The Bank of England’s Financial Policy Committee (FPC) has warned Libra that it faces the prospect of being held to the ‘highest standards’ following the FPC’s latest quarterly meeting on 2 October 2019. The record of the Committee meeting shows the UK central bank increasingly concerned about Facebook’s Libra digital coin.

The Committee said, “Libra has the potential to become a systemically important payment system.” As such it is a hot topic for the Financial Policy Committee whose responsibility, under the UK’s Financial Stability Objective, relates to managing systemic risks so as to protect and enhance the resilience of the UK financial system.

The Bank of England believes that Libra would ‘need to meet the highest standards of resilience and be subject to appropriate supervisory oversight’. The Committee meeting’s Minutes note, “The terms of engagement for innovations such as Libra must be adopted in advance of any launch. UK authorities should use their powers accordingly. The resilience of the proposed Libra system would rely on the stability of not just the core elements of the Libra Association and Libra Reserve but also the associated critical activities conducted by other firms in the Libra ecosystem such as validators, exchanges or wallet providers.”

The Bank of England’s FPC has put forward a set of principles that will guide its assessment of how prudential regulation and supervision should adjust to fast-moving developments in payments activities, saying that regulation and supervision should:

  • Reflect the financial stability risk, rather than the legal form, of payments activities;
  • Ensure end-to-end operational and financial resilience across payment chains that are critical for the smooth functioning of the economy; and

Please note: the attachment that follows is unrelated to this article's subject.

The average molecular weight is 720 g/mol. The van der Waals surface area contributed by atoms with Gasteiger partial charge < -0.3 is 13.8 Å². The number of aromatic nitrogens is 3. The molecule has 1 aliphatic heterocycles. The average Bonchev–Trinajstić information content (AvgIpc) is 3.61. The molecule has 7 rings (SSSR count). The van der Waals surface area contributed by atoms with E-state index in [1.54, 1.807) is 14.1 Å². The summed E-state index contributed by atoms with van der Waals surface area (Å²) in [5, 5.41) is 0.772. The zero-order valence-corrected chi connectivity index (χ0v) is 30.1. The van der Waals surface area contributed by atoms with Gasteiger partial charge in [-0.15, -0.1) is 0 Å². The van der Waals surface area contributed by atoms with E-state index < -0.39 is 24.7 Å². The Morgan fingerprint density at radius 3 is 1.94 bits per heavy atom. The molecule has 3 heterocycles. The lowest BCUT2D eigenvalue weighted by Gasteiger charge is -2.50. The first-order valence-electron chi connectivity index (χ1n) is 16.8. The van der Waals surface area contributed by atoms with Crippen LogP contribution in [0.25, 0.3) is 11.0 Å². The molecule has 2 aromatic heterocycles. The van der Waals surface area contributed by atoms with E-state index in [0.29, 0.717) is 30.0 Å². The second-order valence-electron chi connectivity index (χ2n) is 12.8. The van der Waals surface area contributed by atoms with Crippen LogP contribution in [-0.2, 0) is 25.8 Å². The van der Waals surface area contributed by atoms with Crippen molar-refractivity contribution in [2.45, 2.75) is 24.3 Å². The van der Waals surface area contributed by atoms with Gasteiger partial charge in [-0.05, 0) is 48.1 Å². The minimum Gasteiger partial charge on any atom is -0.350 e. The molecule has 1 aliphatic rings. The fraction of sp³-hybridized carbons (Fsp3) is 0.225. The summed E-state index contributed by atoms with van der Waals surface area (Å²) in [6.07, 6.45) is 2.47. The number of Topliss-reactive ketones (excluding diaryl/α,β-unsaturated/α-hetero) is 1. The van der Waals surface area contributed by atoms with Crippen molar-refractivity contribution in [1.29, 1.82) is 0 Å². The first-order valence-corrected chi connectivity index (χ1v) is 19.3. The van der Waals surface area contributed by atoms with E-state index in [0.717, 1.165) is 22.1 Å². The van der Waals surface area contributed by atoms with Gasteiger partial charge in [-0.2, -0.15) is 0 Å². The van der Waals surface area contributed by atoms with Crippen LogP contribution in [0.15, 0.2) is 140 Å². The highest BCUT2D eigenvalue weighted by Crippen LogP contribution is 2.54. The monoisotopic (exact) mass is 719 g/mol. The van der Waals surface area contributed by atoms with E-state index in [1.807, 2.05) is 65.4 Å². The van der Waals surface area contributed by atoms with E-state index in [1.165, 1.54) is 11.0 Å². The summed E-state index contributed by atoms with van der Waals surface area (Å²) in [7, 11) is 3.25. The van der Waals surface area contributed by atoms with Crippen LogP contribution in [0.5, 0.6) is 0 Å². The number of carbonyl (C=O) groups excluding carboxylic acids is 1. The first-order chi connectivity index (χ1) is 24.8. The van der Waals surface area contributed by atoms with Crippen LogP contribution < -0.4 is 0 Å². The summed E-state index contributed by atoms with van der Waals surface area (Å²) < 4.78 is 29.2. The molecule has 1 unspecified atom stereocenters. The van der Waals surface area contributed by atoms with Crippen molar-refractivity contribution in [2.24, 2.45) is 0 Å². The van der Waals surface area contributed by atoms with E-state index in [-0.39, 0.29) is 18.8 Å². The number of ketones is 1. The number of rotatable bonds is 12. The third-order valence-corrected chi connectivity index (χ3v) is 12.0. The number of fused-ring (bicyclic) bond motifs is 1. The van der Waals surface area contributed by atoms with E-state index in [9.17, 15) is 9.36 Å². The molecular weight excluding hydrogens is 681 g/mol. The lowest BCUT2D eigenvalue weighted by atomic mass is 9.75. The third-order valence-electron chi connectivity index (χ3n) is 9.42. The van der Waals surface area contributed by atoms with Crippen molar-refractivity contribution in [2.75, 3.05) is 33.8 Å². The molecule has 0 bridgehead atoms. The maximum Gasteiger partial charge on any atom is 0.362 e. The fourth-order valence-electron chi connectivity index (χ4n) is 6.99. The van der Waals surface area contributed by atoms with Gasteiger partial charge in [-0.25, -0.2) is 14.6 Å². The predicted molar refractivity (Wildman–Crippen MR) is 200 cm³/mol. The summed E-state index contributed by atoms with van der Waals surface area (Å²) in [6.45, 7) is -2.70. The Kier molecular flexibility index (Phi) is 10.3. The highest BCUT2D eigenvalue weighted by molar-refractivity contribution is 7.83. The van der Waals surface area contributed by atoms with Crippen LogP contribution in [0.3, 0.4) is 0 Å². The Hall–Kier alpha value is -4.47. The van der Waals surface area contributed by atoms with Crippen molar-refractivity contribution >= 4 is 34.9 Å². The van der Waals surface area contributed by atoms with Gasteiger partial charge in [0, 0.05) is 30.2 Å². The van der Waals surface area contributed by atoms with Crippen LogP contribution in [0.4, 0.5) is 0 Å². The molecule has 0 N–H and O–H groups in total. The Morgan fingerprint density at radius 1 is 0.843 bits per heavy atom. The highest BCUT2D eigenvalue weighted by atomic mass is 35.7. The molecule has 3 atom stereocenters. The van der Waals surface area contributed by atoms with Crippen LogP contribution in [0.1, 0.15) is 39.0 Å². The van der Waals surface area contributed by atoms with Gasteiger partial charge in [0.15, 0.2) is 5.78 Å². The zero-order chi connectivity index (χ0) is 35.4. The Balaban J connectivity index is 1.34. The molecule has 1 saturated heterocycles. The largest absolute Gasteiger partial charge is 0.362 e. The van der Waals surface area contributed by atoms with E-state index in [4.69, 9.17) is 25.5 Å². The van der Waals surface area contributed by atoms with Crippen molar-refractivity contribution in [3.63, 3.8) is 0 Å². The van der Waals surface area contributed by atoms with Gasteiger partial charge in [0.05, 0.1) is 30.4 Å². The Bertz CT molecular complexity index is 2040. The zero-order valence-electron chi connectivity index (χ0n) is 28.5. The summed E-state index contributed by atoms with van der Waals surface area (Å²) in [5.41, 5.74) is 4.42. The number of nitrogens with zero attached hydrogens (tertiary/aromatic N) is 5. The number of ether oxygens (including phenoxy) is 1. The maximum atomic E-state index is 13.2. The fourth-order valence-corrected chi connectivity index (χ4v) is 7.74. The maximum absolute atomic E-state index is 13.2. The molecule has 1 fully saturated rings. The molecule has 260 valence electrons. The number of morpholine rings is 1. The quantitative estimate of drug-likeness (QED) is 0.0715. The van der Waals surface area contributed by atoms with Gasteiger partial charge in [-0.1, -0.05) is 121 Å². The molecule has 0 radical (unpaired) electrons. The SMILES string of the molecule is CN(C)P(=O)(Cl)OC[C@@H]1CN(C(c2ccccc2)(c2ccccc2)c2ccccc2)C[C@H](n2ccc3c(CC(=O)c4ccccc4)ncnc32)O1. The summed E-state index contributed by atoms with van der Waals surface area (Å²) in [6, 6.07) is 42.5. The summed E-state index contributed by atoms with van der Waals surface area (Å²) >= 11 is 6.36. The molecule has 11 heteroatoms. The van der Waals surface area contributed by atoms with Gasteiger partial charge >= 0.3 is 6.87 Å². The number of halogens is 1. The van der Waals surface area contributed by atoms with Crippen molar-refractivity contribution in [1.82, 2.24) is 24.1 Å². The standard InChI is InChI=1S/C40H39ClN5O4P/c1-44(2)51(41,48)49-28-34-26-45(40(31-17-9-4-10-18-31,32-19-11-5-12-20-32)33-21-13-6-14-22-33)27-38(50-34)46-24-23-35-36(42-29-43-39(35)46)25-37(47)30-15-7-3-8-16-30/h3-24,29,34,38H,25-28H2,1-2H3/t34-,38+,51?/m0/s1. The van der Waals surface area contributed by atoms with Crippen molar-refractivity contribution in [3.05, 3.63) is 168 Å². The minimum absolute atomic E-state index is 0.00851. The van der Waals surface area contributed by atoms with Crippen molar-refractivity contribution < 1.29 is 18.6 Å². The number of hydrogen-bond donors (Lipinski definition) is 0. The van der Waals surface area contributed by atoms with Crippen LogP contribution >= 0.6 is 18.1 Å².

• Ensure that sufficient information is available to monitor payments activities so that emerging risks to financial stability can be identified and addressed appropriately.

The first principle aims to ensure that the same level of risk attracts the same level of regulation. For example, if payment tokens were used widely to facilitate routine payments, they should have the same level of operational resilience and safeguarding as the use of debit cards to make payments from current accounts.

The overall resilience of any payment chain is dependent on the resilience of each individual link in the chain, said the Bank of England. This underlines the second principle on the need for end-to-end management of risk.

The Committee agreed that an important aspect of the third principle is to ensure that sufficient data are available to monitor emerging risks, both within and outside the existing regulatory perimeter. Data on some new types of payments activities are currently more limited than for traditional payment systems.

It is worth noting that one in six UK adults are now registered to make smartphone or online payments using digital wallets and use of e-money is increasing. The Bank of England said infrastructure underpinning payments is becoming more complex. New technology and business models had allowed non-bank financial institutions and companies outside the financial sector to play a larger role in payments chains and the resilience of payment systems now requires resilience in a greater number of links in payment chains.

Robin Amlot
by Robin Amlot
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